qi peng: What is your opinion about tourists and adventures seekers, particularly those people who are part of reality television such as the show “Survivor?” Why does public thrive on thrills and fame-seeking without meaningful lives? How do you delve beyond the superficialities of life?

Shay Kun: I think the people who are adventure seekers or a part of reality TV do not necessarily supply thrills to those who have superficial lives, it’s a form of entertainment that tests physical and social skills, I actually told my wife once that perhaps if Survivor was two weeks for 5 million dollars and not 39 days for a million I would consider. 🙂  most people think that the neighbor’s grass is always greener; this mentality is the reason of the reality inflation. I actually think it’s more of a voyeuristic habit. People can find a meaningful purpose in eating burgers every day, I say kudos.

qi peng: What has your experience been like working in the gallery system, particularly Davis Castillo Gallery, BUIA Gallery (now defunct), and art fairs such as Artforum Berlin? What are some of your future projects or exhibitions that you will be pursuing soon? Will these new artworks be an extension of the themes and ideas that you are examining now or perhaps a different direction instead?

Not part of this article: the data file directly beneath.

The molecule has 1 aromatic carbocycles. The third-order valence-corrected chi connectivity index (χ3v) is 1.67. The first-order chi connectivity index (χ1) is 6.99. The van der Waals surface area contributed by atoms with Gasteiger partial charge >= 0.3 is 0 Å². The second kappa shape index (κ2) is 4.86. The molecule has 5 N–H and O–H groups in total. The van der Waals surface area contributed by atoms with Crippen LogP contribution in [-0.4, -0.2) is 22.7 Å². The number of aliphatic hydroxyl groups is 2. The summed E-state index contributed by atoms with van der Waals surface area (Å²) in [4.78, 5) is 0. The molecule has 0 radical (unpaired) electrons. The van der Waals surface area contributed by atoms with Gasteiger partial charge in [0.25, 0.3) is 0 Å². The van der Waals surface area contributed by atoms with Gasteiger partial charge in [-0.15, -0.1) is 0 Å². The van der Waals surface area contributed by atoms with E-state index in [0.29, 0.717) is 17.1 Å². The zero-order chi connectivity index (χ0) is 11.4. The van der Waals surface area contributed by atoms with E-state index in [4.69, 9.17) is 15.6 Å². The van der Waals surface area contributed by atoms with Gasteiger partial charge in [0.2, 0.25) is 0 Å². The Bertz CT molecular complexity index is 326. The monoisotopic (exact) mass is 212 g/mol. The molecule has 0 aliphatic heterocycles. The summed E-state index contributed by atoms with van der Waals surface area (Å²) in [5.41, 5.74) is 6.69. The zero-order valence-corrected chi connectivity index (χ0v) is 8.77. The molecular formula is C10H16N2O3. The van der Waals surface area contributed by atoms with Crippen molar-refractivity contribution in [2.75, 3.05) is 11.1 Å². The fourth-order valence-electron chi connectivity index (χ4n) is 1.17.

Shay Kun: I think an artist eventually needs galleries to expose his work to audiences he will not be able to reach by himself, especially when it comes to art fairs. However my experience with most galleries is that they really mean well and at the end their success is yours but in daily life I think an artist really needs to rely on his own skills to promote himself and make the best work he can. A gallery is a team and artists have too much ego to be team players, so it’s a give and take situation; hopefully it’s a delicate balancing act. I am working on a show in Boston at Lamontagne gallery in Jan 2010 and at the same time on a project with Loushy art and projects in Tel Aviv, followed by hopefully a show at Linda Warren gallery sometime in late 2010 or early 2011, it will surely be an extension of the same themes but stay tuned for surprises:).

qi peng: Do you have anything else which you would like to share with your readers and fans of your kick ass paintings and upcoming exhibitions or projects here?

Shay Kun: Live and let live. There’s no point making a copy of the same old thing. To make art, you take something and do something new with it.

For more gossip or dishing me the art scoop: E-mail me at

Written by qi peng

July 30, 2009 at 2:20 pm

Posted in Uncategorized

william powhida’s review version 5